Romance! After putting his boot in the milk (and wiping off the sole, flicking the soiled milk back into the bucket), Charlie plucks a daisy and chucks it in Edna’s direction. She doesn’t realise where it came from… (always send a card with flowers). Her ignorance of his romantic feelings has now been established, lightly. There’s a little more craft to this than Kerr allows.

Charlie would flirt more, but he gets an egg (which he’s stolen) broken in his trouser pocket, and has to go stuff his pants with leaves to soak up the yolk. Then he bumps into the holey trinity, the hobos, who try to enlist him into their nefarious plans. He plays along.

Don’t know if the night scenes would have been shown with a blue filter originally, but Harry Ensign’s photography seems to need something to help it get to day-for-night.

Not a particularly clever joke, but I like it — Charlie, burning a candle at one end, as approved, sets light to pops’ newspaper. It’s the prolonged obliviousness of Van Pelt that tickles me, plus this is a positive instance of Charlie causing people angst UNINTENTIONALLY, which is the profitable and ironic terrain he will mine in future, once his character and comedy are fully developed.

Retiring to the double bed he’s to share with Paddy, Charlie arms himself with a FATAL MALLET, which he tests on his strange bedfellow a few times. After accidentally bopping pops, he explains about the imminent threat. There’s no logical reason he couldn’t have done so earlier, but I guess to the extent there’s a strategy in this, maybe Chaplin wanted the audience to be unsure of his hero’s intentions?

Charlie sees the thugs off with skull-fracturing hammer blows, but gets shot in the flurry, seemingly by pops himself. Charlie clutching his shin and looking sincerely stricken must have come as a shock to audiences in 1915 — unless they were thrown by the gear-shift and kept laughing, with increasing uncertainty, for a few moments too long. Pops and Paddy run to his assistance — he tries a cocky laugh, but it’s the wan ghost of his previous boisterousness.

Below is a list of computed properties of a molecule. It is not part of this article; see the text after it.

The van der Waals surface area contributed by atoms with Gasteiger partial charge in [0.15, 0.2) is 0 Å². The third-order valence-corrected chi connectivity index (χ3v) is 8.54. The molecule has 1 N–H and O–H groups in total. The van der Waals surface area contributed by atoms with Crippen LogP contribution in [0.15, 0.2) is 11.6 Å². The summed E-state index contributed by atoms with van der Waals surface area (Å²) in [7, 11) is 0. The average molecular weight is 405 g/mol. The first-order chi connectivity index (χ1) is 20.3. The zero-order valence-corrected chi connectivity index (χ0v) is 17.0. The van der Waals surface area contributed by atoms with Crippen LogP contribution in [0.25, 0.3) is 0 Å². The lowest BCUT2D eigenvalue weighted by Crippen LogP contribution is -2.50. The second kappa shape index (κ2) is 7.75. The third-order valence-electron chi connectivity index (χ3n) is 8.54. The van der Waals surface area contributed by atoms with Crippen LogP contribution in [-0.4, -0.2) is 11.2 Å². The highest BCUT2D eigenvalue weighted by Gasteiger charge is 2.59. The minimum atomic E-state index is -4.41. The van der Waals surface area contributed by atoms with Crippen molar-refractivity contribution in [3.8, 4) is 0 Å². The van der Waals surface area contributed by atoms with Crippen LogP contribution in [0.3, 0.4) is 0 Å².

There’s blood, and a bullet-hole. It’s hardly Peckinpah, but a blast of realism has been shot into the film.

Iris in, then fade up to see Charlie thoroughly enjoying his convalescence, with Edna reading to him while he smokes and drinks.

Suddenly, Lloyd Bacon shows up again, this time as Edna’s beau. The double-casting, which we’re not meant to notice and largely don’t, seems apt, since this is another enemy for Charlie, but one he can’t defeat with concussion, for this is an eminently fine-looking fellow and Edna is all for him.

Charlie shakes the chap’s hand a couple of times then goes inside, sensing he’s a third wheel. Suddenly self-conscious, he examines his ragged form. He pens a childish note: “I thort your kindness was love but it aint cause I seen him XX’ Good bye” (This scene is missing from at least one Youtube version.)

Tearful, he takes up his bindle and, wiping his face on whatever’s handy, leaves. Which is interesting, because in the depths of his pathos, he’s still remembering to include a little comedy. So I feel Walter Kerr is not quite right to say that “the single character whose silhouette embraces both sentiment and comedy, and both at the same time, has not yet been born.” But he’s about 75% right. Chaplin hasn’t set up any serious dimension to his character — the tossed flower is a gesture in that direction, but not sufficient to broaden the tonal church in time for this turnabout.

But a lot of this works, or shows signs of working, especially the end shot: after lingering on the happy trio at the farm up until they find the note — and Chaplin’s not overmuch interested in their reaction — we cut to the solitary figure limping down a country lane — he needs that can now. Then he stops, kicks up his heels as if to arse-kick himself, and sets off at a brisk and determined pace, as the image irises in around him, forever.

I thought that was a superb ending when I was ten. I still do.

2 Responses to “Ça Tramp Énormément”

  1. bensondonald Says:

    Always intrigued by not-quite-there beginnings: Lloyd hit on the glasses look before he had the eager young man to go with it; Keaton experimented (at Arbuckle’s urging?) with laughing and crying in his earliest appearances; solo Stan Laurel was aggressive and obnoxious; Jack Benny was a bit sleazy until he discovered fastidious vanity and stinginess. Even Mickey Mouse had to evolve his genuinely boyish personality.

  2. With Chaplin, it seems to be partly a case of getting Keystone out of his system so he can become properly himself. His humour remains quite cruel, but his character becomes enormously less so. And laughing at the unintended outcomes of mistakes allows the audience to feel less cruel, as opposed to laughing at genuine malice.